To the Editors: My grandfather, Albert Joseph Bialek, came to the United States from Poland in 1910. According to the Ellis Island website, he boarded the ship Kaiser Wilhelm der Grosse in Bremen, Germany. He had just completed his service in the Austrian Army. Poland, at that time, was divided into three spheres of influence by Austria, Prussia and Russia. Upon being discharged, he returned to his father’s farm. Officers from the Austrian Army made an attempt to re-enlist him, but tradition dictated that he could remain at home so long as he was sorely needed on the farm. Immediately after the officers departed, Albert’s father gave him his brother’s travel documents and instructed him to immigrate to the Uni...

Stalinist Left Attempts to Silence Free Speech

Bob Gross, Oberlin Visitor

February 10, 2017

Filed under Letters to the Editors, OPINIONS

To the Editors: As much as those on the left see Trump as a Hitler in the White House, moderates like myself see the left as wanting a Stalin in the White House. In Stalin’s Soviet Union, speaking the truth resulted in a prison sentence — perhaps even execution. In a Stalinist manner, the left uses political correctness to silence free speech and dissenting thought, even willing to use violence against anyone who differs from them. In Stalin’s Soviet Union, the people believed the government was lying to them and government propaganda was printed in the newspapers. Except for the leftists in this country, the people didn’t believe what Hillary Clinton was telling them during her campaign, and they also be...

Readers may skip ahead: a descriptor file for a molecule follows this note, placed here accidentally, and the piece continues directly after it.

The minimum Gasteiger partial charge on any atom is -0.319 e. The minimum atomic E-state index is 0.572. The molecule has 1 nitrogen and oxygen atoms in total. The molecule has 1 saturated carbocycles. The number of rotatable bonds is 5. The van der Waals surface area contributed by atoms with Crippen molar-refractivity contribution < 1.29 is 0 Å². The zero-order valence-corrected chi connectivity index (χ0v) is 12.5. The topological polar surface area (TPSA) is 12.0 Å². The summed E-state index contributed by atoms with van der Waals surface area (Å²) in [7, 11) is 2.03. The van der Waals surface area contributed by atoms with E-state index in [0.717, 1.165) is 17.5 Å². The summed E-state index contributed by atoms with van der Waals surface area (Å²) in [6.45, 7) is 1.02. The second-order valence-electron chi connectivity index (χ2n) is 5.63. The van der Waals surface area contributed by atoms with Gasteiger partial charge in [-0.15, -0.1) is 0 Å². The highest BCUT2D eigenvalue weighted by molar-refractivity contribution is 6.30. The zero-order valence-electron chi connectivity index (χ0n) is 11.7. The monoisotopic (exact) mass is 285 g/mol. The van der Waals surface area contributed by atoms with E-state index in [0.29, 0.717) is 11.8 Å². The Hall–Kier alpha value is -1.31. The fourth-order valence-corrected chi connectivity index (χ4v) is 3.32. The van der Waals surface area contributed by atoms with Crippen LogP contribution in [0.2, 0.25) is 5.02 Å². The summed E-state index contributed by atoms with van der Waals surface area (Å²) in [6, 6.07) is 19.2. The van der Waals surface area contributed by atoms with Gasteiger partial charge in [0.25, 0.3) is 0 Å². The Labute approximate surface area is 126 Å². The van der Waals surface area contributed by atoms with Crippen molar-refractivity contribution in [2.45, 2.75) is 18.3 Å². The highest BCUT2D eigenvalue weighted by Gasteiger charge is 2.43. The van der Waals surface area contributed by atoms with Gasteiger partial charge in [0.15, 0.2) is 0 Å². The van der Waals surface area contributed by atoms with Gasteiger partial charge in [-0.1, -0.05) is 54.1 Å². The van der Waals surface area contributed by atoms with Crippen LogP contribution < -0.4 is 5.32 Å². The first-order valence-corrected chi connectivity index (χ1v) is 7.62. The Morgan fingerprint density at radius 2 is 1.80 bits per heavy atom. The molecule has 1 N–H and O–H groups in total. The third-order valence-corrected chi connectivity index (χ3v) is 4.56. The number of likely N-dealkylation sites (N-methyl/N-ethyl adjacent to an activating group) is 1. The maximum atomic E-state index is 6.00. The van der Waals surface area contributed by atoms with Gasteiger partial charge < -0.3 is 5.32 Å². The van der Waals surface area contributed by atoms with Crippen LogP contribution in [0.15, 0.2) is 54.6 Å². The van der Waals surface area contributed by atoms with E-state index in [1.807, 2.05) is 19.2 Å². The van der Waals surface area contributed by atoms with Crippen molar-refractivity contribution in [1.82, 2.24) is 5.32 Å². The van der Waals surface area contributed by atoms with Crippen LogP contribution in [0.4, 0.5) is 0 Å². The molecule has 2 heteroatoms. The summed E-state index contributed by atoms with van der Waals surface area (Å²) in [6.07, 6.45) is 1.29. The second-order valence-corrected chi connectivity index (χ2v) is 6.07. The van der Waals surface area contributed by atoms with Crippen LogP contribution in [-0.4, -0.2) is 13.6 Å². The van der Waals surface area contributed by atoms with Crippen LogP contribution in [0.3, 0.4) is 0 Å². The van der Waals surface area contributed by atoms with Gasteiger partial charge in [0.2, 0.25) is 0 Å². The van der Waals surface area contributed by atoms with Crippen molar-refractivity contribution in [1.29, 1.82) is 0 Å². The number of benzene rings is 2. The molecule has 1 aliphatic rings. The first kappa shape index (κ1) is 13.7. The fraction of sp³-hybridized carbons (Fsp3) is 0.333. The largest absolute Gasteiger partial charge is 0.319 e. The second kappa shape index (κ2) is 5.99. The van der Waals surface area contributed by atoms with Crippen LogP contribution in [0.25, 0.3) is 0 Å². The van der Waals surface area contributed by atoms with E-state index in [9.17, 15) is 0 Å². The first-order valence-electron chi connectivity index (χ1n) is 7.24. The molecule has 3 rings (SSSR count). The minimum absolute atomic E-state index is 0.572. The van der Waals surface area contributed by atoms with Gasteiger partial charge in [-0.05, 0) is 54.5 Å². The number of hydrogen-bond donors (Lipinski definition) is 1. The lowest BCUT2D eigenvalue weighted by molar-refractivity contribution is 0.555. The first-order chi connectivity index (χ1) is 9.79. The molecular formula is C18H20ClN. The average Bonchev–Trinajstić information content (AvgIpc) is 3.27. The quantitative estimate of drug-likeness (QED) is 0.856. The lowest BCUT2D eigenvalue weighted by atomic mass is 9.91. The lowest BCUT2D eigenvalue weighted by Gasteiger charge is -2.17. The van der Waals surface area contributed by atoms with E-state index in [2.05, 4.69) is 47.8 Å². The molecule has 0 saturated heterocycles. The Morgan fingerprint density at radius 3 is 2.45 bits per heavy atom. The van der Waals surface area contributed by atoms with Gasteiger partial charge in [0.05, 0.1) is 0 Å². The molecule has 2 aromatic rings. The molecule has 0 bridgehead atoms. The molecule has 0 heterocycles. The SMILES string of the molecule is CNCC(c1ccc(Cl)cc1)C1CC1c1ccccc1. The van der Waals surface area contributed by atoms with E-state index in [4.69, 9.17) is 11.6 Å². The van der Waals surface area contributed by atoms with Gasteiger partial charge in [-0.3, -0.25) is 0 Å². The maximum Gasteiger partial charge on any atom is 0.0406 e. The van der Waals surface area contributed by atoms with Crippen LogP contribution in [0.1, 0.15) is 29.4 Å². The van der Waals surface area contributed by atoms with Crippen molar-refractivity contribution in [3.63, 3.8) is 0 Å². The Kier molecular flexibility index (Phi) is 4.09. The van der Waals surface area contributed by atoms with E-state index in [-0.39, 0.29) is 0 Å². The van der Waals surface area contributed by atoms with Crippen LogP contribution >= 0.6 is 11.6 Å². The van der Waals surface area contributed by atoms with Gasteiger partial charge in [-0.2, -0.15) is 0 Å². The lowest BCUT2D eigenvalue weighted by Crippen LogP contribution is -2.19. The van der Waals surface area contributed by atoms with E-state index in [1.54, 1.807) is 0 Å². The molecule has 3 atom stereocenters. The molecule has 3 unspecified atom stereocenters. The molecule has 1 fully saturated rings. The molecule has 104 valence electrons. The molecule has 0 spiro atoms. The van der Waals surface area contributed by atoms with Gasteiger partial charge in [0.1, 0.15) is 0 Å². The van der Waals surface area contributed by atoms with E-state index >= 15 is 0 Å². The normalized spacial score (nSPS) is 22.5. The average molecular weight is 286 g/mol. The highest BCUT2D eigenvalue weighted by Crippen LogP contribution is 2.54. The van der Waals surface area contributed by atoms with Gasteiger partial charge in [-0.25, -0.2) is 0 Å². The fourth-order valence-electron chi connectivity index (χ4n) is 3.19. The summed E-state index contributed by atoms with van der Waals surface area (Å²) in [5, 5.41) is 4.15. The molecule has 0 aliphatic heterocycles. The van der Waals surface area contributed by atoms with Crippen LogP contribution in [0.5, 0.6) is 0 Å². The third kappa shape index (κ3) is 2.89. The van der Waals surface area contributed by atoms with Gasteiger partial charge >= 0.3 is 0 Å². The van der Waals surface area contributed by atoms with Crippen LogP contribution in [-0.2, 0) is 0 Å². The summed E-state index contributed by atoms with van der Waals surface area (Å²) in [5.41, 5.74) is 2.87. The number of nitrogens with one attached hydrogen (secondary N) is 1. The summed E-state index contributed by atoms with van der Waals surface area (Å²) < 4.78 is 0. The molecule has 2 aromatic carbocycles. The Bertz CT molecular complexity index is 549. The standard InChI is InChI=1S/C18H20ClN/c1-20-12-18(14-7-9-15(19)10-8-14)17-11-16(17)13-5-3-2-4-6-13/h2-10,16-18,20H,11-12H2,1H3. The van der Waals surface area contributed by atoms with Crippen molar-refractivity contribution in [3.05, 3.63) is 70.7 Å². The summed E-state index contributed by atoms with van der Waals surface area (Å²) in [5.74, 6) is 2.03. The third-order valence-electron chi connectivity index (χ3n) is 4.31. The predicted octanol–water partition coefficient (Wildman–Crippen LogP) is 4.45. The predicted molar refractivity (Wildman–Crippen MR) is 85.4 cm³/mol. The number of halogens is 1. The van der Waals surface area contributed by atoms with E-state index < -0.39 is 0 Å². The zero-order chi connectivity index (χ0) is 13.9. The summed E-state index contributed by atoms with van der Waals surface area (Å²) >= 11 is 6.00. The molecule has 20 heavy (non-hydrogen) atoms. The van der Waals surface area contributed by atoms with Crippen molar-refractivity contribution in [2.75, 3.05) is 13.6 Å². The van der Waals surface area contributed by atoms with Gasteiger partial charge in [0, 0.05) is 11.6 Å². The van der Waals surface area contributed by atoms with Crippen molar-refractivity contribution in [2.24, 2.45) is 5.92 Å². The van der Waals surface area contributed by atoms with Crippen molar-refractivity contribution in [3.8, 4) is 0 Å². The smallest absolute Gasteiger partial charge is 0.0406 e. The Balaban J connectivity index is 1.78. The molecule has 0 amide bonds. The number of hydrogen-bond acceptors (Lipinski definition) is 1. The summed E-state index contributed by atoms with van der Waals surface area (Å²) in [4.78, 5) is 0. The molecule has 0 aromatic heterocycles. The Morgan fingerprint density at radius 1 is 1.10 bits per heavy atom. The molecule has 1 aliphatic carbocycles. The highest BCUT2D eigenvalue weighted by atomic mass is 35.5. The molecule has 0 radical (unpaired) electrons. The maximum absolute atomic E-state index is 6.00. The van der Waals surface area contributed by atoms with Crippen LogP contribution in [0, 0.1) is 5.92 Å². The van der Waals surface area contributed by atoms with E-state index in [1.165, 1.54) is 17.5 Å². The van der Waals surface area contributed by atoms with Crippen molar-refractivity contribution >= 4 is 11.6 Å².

Alumna Welcomes Students Back

Thelma Morris, OC ’54

February 3, 2017

Filed under Letters to the Editors, OPINIONS

To the Editors: Winter Term has just ended. Oberlin was quiet, with few students on campus involved in research with faculty, bookmaking, writing, theater work and practicing an instrument. Many of you were engaged throughout the world in diverse projects. Many of you went home to think, reconnect or volunteer. Winter Term did not exist when I graduated from Oberlin in the ’50s. There were rare semesters abroad and a few academic exchange programs to take a handful of us off campus. We remained college- and curriculum-bound from September to May for four long years. Nowadays, each student is encouraged to develop a special project for three Januaries — projects which find you close to home or far from it...